Should you mix friendship and money? Family and money? In the latest EconTalk, I talk with sociologist Viviana Zelizer about these issues and how differently economists and sociologists look at money, family and exchange. In the course of the conversation, we discuss this quote from Hayek’s The Fatal Conceit:
Part of our present difficulty is that we must constantly adjust our
lives, our thoughts and our emotions, in order to live simultaneously
within different kinds of orders according to different rules. If we
were to apply the unmodified, uncurbed, rules of the micro-cosmos
(i.e., of the small band or troop, or of, say, our families) to the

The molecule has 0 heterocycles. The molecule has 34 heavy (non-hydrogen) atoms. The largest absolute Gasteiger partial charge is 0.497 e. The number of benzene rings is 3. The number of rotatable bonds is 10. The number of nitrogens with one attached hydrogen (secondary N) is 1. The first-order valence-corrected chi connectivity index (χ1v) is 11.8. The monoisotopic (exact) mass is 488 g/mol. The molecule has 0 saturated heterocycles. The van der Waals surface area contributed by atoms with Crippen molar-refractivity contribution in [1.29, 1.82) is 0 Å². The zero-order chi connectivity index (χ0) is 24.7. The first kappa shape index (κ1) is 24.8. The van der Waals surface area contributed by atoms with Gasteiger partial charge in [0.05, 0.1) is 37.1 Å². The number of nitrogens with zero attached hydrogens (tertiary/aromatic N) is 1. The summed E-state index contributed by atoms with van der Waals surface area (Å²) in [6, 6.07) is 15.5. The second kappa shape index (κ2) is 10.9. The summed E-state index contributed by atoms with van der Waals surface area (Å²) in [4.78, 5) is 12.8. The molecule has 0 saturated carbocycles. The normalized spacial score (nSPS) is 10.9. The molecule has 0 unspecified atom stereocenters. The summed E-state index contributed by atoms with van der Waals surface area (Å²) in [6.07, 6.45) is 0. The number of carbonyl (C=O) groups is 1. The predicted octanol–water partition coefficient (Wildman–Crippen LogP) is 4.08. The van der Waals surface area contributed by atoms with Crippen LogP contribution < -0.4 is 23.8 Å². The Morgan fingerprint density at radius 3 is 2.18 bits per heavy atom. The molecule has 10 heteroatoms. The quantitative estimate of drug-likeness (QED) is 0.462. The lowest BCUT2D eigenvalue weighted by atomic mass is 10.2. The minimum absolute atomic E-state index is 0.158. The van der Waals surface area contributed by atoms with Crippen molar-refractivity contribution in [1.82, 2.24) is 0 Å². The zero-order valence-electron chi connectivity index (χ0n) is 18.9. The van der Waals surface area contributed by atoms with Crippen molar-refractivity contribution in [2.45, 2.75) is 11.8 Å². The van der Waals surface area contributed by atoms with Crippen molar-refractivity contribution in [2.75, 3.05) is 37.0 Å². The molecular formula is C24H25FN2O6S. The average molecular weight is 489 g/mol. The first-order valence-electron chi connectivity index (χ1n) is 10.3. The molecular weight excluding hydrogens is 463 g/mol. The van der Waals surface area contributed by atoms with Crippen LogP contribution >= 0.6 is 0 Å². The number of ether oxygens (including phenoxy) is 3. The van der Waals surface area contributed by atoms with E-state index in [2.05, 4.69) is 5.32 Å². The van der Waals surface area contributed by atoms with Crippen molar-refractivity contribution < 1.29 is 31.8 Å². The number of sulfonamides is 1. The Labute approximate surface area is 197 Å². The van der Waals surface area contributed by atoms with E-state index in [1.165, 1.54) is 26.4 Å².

macro-cosmos (our wider civilisation), as our instincts and sentimental
yearnings often make us wish to do, we would destroy it. Yet if we were always to apply the rules of the extended order to our more intimate groupings, we would crush them. So we must learn to live in two sorts of world at once.
[Italics in the original]
Zelizer argues that in general, it’s a mistake to view money and intimacy as two separate worlds. As an economist, I think, she’s basically right—it’s not productive to view them as two separate worlds. But as a parent, husband, brother and son, I’m not so sure. So in a positive sense—how the world is—it’s good to remember that these worlds often intermingle. It can be fruitful to view a family as a firm, for example where goods of various kinds, some tangible and some intangible are exchanged. As a normative question—how we want the world to be (and this is what I think Hayek was talking about)—we don’t want to treat intimacy as a commodity.